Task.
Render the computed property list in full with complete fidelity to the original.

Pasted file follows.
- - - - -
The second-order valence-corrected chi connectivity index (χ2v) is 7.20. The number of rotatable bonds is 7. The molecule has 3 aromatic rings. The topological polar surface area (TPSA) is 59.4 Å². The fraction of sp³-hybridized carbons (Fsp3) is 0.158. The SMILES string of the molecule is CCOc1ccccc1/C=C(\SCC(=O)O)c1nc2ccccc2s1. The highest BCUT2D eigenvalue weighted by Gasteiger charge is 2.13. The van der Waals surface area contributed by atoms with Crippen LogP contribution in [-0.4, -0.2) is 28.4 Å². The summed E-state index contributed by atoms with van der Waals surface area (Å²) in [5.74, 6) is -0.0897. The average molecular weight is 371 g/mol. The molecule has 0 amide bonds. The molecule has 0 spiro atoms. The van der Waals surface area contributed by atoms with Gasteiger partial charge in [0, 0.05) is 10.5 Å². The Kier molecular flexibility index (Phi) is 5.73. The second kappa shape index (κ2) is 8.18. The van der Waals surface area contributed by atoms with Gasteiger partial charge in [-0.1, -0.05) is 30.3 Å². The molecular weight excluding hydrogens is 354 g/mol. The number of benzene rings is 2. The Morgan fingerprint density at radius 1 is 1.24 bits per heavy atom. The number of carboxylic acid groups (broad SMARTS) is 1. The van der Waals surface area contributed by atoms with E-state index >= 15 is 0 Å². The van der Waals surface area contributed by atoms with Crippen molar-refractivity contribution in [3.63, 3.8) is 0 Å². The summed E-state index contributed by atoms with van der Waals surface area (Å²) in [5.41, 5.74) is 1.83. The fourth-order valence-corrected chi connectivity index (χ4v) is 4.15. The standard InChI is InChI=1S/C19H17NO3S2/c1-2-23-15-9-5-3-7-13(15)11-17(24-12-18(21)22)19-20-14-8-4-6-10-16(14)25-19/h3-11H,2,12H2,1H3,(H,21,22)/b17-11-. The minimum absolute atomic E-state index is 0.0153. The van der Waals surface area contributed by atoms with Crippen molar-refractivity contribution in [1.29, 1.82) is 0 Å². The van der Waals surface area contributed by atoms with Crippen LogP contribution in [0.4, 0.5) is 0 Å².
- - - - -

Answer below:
The second-order valence-corrected chi connectivity index (χ2v) is 7.20. The number of rotatable bonds is 7. The molecule has 3 aromatic rings. The topological polar surface area (TPSA) is 59.4 Å². The fraction of sp³-hybridized carbons (Fsp3) is 0.158. The SMILES string of the molecule is CCOc1ccccc1/C=C(\SCC(=O)O)c1nc2ccccc2s1. The highest BCUT2D eigenvalue weighted by Gasteiger charge is 2.13. The van der Waals surface area contributed by atoms with Crippen LogP contribution in [-0.4, -0.2) is 28.4 Å². The summed E-state index contributed by atoms with van der Waals surface area (Å²) in [5.74, 6) is -0.0897. The average molecular weight is 371 g/mol. The molecule has 0 amide bonds. The molecule has 0 spiro atoms. The van der Waals surface area contributed by atoms with Gasteiger partial charge in [0, 0.05) is 10.5 Å². The Kier molecular flexibility index (Phi) is 5.73. The second kappa shape index (κ2) is 8.18. The van der Waals surface area contributed by atoms with Gasteiger partial charge in [-0.1, -0.05) is 30.3 Å². The molecular weight excluding hydrogens is 354 g/mol. The number of benzene rings is 2. The Morgan fingerprint density at radius 1 is 1.24 bits per heavy atom. The number of carboxylic acid groups (broad SMARTS) is 1. The van der Waals surface area contributed by atoms with E-state index >= 15 is 0 Å². The van der Waals surface area contributed by atoms with Crippen molar-refractivity contribution in [3.63, 3.8) is 0 Å². The summed E-state index contributed by atoms with van der Waals surface area (Å²) in [5.41, 5.74) is 1.83. The fourth-order valence-corrected chi connectivity index (χ4v) is 4.15. The standard InChI is InChI=1S/C19H17NO3S2/c1-2-23-15-9-5-3-7-13(15)11-17(24-12-18(21)22)19-20-14-8-4-6-10-16(14)25-19/h3-11H,2,12H2,1H3,(H,21,22)/b17-11-. The minimum absolute atomic E-state index is 0.0153. The van der Waals surface area contributed by atoms with Crippen molar-refractivity contribution in [1.29, 1.82) is 0 Å². The van der Waals surface area contributed by atoms with Crippen LogP contribution in [0.4, 0.5) is 0 Å².